Diagnosed with multiple myeloma in 2010, Suzanne Prichard received induction chemotherapy and a stem cell transplant in 2011 followed by ongoing medical therapy as part of a clinical trial. Like many patients, she was overwhelmed by her diagnosis and the flood of information that accompanied it. “A volunteer came to sit with me in the hospital and brought me books,” she recalls. “I was too nervous to read them. After my diagnosis, I had ‘flipped out’ and going online was definitely not helping either. I was too sick, in too much pain.” Today, she channels the memory of those dark moments into a passion for helping others by serving as a Support Volunteer with Cancer Hope Network, talking one-on-one with multiple myeloma patients.
“I became a volunteer because it would have really helped me [to talk with someone] when I was diagnosed. I want to give the patients I am matched with encouragement to get through ‘the now’ until they have grown accustomed to their new reality.”
She is well-informed without being a know-it-all, practical and realistic without being discouraging. In short, Suzanne balances the reality of her cancer diagnosis with the hopeful energy of a seasoned survivor. It is her care for others – exemplified in her devotion as a caregiver to her late father during his fight with lung cancer and the over 40 support calls made to myeloma patients – that makes her the epitome of a hero.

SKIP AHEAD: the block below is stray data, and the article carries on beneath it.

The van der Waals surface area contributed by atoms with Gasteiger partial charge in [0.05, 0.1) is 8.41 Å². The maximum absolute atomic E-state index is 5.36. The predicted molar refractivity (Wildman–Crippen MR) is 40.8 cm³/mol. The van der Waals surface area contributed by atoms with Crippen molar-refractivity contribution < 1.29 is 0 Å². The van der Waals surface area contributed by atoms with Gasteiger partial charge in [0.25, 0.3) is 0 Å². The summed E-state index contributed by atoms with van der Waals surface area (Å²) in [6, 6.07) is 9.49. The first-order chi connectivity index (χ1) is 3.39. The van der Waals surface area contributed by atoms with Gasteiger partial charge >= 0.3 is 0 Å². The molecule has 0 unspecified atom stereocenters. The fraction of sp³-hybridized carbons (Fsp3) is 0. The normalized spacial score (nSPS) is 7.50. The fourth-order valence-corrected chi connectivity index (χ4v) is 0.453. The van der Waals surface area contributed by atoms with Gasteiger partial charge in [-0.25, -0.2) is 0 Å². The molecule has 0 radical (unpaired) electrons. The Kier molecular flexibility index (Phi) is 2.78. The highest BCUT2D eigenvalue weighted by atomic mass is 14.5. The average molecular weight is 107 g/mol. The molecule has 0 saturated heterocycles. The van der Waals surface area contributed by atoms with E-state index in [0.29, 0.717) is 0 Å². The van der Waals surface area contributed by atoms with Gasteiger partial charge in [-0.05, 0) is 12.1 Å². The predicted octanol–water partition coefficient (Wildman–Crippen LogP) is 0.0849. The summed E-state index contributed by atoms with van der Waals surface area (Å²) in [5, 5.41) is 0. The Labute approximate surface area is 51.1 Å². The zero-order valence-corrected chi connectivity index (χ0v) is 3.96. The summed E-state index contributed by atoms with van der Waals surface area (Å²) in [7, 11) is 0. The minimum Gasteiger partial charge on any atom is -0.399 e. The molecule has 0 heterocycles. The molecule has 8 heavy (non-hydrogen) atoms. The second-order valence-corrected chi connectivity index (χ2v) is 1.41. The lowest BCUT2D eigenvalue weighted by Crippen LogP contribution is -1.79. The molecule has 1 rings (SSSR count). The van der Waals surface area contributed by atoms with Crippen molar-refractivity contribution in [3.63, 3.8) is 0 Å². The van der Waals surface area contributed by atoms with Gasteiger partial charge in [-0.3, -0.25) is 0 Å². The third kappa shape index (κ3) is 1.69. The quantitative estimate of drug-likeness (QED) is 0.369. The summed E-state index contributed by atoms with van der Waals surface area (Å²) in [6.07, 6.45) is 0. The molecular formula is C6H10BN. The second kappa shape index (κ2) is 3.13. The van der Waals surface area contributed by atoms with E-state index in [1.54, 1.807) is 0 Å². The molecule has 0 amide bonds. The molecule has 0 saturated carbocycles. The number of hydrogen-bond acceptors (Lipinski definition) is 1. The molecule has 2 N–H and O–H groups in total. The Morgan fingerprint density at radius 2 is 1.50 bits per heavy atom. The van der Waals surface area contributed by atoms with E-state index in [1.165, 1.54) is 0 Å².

Suzanne has served as a Support Volunteer since 2013, speaking one-on-one by phone to fellow multiple myeloma patients. A fierce champion of patients’ rights, she encourages fellow patients and their caregivers to advocate for themselves, to expect the best care possible, and discuss treatment options with their medical team.
A Michigan native, she was brought up to be independent and self-sufficient and learning to accept help from others required a tremendous psychological shift. Today, she helps the patients she’s matched with to understand that “sometimes the best gift you can give someone is to accept help. People love you and they don’t know what to do. “I tell my matches to write a list of all the things they need help with – from dropping off books at the library to picking up prescriptions” she says “then, when someone asks what they can do, they know what will be most helpful.”
To speak with a Support Volunteer like Suzanne, please call our Patient Services Team at 877-HOPENET.